PITTSBURGH -- As the Cubs have navigated through an assortment of rotation complications this season, lefty Justin Steele has been a steadying hand. Now, as the North Siders keep pushing for a place on the October stage, the predictability of Steele carries even greater import.
“He's been a metronome for us,” Cubs president of baseball operations Jed Hoyer said on Thursday.
That description held true at PNC Park, where Steele once again notched a quality start to help put the Cubs on a course for a 5-4, 10-inning victory over the Pirates. The left-hander shook off some early setbacks, then settled in and continued his National League Cy Young Award campaign.
When Steele headed off the hill with the game deadlocked, turning things over to Chicago’s relief corps after six frames, he did so with his 17th quality start in tow. Only Gerritt Cole and Logan Webb have more this year, with 18 apiece. Steele’s 2.80 ERA is second only to Blake Snell in all of baseball.
“I put a ton of work in the offseason to get to this point,” Steele said. “I want to be the guy that we can rely on, that goes out there and gives us good start after good start. I want to be consistent. That's what makes a really good starting pitcher.”
Steele has been a key piece to Chicago’s ascension to contention, and that will continue to be the case over the next six weeks. As Cubs manager David Ross summed things up recently: “If we're going to make the playoffs, he's going to be a big part of that.”
The Cubs lack All-Star Marcus Stroman for an unknown amount of time as he rests his fractured rib cage cartilage at home in Tampa, Fla. Lefty Drew Smyly, who recently returned to the rotation, is expected to move back to the bullpen after another tough start, per Hoyer.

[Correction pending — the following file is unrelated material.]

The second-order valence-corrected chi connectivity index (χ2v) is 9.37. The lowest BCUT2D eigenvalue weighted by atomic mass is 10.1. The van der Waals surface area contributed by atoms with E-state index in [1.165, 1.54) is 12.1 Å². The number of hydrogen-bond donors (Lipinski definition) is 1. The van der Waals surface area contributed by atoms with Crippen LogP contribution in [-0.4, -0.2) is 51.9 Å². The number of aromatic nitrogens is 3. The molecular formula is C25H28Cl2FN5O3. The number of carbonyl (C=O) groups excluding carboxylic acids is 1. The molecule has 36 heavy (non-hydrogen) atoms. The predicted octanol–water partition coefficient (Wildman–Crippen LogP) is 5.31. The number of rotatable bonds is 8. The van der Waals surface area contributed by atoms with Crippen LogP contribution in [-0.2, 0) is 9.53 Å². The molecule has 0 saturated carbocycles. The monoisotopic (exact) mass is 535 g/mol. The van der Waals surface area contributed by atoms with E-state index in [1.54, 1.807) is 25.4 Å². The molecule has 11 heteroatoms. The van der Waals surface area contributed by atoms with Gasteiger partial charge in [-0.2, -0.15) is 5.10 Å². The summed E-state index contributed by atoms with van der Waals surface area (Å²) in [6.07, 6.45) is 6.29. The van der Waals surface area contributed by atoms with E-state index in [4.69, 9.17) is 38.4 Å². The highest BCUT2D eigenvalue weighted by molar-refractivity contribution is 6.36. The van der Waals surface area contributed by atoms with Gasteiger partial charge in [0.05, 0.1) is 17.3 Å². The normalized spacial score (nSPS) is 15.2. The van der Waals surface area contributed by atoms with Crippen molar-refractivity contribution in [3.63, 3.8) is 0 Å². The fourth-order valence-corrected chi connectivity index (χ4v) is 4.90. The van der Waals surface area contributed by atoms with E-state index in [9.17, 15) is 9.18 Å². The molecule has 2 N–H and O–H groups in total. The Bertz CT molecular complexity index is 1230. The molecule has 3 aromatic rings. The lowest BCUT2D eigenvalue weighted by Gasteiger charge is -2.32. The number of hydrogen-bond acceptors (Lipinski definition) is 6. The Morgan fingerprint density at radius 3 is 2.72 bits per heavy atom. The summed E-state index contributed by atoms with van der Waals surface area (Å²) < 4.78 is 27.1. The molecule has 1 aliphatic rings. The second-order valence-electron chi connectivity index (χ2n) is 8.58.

After a rough start to the season, Jameson Taillon has been much more consistent over the past six weeks. Kyle Hendricks, who was sidelined until late May due to an arm issue, has been reliable since returning. Javier Assad has been on a nice run of late while starting as well.
For the fifth spot in Stroman’s absence, the Cubs are currently weighing their options. The top in-house solution would be righty Hayden Wesneski, who currently resides in the bullpen as a multi-inning option. Down on the farm, lefty Jordan Wicks, MLB Pipeline’s No. 10 Cubs prospect, is off the 40-man roster but very much on the radar.
All of this makes Steele’s punch-in mentality crucial, even as he starts collecting career highs in innings and starts.
“He's ready. He wants it,” Cubs pitching coach Tommy Hottovy said. “He wants to prove he can do it over a long season and continue to carry the workload.”
Steele missed a short stretch in June due to a minor arm issue, but he sits at 138 innings. That tops the career-high 119 frames he logged in 2022 for the Cubs. Prior to that, the lefty’s highest innings total was 98 2/3 in ‘17, when he was on a strong run at High-A until Tommy John surgery.
Hottovy said the Cubs’ staff has closely monitored all the metrics surrounding Steele this season, and the pitch shapes and data have stayed in the expected ranges. After a brief dip in velocity, Steele has been on the upswing again, including in Thursday's outing against Pittsburgh.
“The best thing that I think I can say about Steeley right now,” said Hottovy, “is this is the best I've seen him in terms of physicality, his shape, the work he puts in, his routine. He's locked in.”
Against the Pirates, Steele also showed off his resiliency.
Steele allowed an unearned run -- paved by his own fielding error -- in the second and then gave up a towering, two-run blast to Joshua Palacios in the third. The baseball soared into the Allegheny River beyond the right-field wall, but Steele shook it off and kept the Pirates off the board from there.
“I feel like at times,” Cubs shortstop Dansby Swanson said, “when his back's against the wall, like, you can just see him continue to compete and just make it happen. I think that that's such an underrated trait of his.”
That, along with the predictability.
“He locked it down,” Ross said. “Nice, nice job. That's what we're expecting him to do. He's at that level now. He's our horse. We're going to lean on him.”